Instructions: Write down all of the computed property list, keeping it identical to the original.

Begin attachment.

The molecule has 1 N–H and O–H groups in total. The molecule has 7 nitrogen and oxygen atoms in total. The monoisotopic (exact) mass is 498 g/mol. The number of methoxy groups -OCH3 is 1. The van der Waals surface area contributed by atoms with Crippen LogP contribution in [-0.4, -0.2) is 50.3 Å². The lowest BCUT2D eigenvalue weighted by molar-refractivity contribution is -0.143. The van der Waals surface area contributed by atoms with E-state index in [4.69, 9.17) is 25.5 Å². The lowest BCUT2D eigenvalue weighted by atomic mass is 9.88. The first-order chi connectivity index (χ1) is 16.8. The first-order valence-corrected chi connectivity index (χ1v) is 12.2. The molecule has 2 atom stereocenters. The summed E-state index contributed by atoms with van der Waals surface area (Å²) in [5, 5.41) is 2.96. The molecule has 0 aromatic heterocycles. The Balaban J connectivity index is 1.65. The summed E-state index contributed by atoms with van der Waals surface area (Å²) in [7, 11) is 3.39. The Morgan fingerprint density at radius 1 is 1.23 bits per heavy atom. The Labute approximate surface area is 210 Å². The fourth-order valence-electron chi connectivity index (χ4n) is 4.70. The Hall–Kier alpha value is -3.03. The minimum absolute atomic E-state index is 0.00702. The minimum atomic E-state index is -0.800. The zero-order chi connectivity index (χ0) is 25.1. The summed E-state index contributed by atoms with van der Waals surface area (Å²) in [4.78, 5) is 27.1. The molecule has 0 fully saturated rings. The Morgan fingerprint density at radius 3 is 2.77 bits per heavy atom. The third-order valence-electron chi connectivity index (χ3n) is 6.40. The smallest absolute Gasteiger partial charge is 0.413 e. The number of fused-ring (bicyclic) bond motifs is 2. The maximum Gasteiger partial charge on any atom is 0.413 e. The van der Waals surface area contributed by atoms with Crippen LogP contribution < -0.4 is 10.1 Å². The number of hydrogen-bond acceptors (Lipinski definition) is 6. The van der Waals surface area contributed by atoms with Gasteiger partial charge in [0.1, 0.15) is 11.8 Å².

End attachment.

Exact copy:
The molecule has 1 N–H and O–H groups in total. The molecule has 7 nitrogen and oxygen atoms in total. The monoisotopic (exact) mass is 498 g/mol. The number of methoxy groups -OCH3 is 1. The van der Waals surface area contributed by atoms with Crippen LogP contribution in [-0.4, -0.2) is 50.3 Å². The lowest BCUT2D eigenvalue weighted by molar-refractivity contribution is -0.143. The van der Waals surface area contributed by atoms with E-state index in [4.69, 9.17) is 25.5 Å². The lowest BCUT2D eigenvalue weighted by atomic mass is 9.88. The first-order chi connectivity index (χ1) is 16.8. The first-order valence-corrected chi connectivity index (χ1v) is 12.2. The molecule has 2 atom stereocenters. The summed E-state index contributed by atoms with van der Waals surface area (Å²) in [5, 5.41) is 2.96. The molecule has 0 aromatic heterocycles. The Balaban J connectivity index is 1.65. The summed E-state index contributed by atoms with van der Waals surface area (Å²) in [7, 11) is 3.39. The Morgan fingerprint density at radius 1 is 1.23 bits per heavy atom. The Labute approximate surface area is 210 Å². The fourth-order valence-electron chi connectivity index (χ4n) is 4.70. The Hall–Kier alpha value is -3.03. The minimum absolute atomic E-state index is 0.00702. The minimum atomic E-state index is -0.800. The zero-order chi connectivity index (χ0) is 25.1. The summed E-state index contributed by atoms with van der Waals surface area (Å²) in [4.78, 5) is 27.1. The molecule has 0 fully saturated rings. The Morgan fingerprint density at radius 3 is 2.77 bits per heavy atom. The third-order valence-electron chi connectivity index (χ3n) is 6.40. The smallest absolute Gasteiger partial charge is 0.413 e. The number of fused-ring (bicyclic) bond motifs is 2. The maximum Gasteiger partial charge on any atom is 0.413 e. The van der Waals surface area contributed by atoms with Crippen LogP contribution < -0.4 is 10.1 Å². The number of hydrogen-bond acceptors (Lipinski definition) is 6. The van der Waals surface area contributed by atoms with Gasteiger partial charge in [0.1, 0.15) is 11.8 Å².